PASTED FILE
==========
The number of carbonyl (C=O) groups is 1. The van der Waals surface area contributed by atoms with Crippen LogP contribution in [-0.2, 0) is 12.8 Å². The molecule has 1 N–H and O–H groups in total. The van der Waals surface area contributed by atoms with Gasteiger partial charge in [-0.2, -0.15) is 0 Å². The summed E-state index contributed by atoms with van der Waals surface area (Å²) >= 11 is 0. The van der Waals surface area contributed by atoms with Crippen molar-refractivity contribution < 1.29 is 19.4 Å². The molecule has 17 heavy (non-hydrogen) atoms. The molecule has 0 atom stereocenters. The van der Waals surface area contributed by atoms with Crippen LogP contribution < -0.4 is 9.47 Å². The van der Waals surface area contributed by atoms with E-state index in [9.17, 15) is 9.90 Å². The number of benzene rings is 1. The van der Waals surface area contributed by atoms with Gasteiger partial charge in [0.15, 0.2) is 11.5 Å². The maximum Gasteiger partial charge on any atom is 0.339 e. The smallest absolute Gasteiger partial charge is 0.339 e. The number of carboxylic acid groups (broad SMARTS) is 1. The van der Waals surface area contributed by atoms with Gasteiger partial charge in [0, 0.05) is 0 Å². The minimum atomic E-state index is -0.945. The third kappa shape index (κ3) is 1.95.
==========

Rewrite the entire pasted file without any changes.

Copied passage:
The number of carbonyl (C=O) groups is 1. The van der Waals surface area contributed by atoms with Crippen LogP contribution in [-0.2, 0) is 12.8 Å². The molecule has 1 N–H and O–H groups in total. The van der Waals surface area contributed by atoms with Gasteiger partial charge in [-0.2, -0.15) is 0 Å². The summed E-state index contributed by atoms with van der Waals surface area (Å²) >= 11 is 0. The van der Waals surface area contributed by atoms with Crippen molar-refractivity contribution < 1.29 is 19.4 Å². The molecule has 17 heavy (non-hydrogen) atoms. The molecule has 0 atom stereocenters. The van der Waals surface area contributed by atoms with Crippen LogP contribution < -0.4 is 9.47 Å². The van der Waals surface area contributed by atoms with E-state index in [9.17, 15) is 9.90 Å². The number of benzene rings is 1. The van der Waals surface area contributed by atoms with Gasteiger partial charge in [0.15, 0.2) is 11.5 Å². The maximum Gasteiger partial charge on any atom is 0.339 e. The smallest absolute Gasteiger partial charge is 0.339 e. The number of carboxylic acid groups (broad SMARTS) is 1. The van der Waals surface area contributed by atoms with Gasteiger partial charge in [0, 0.05) is 0 Å². The minimum atomic E-state index is -0.945. The third kappa shape index (κ3) is 1.95.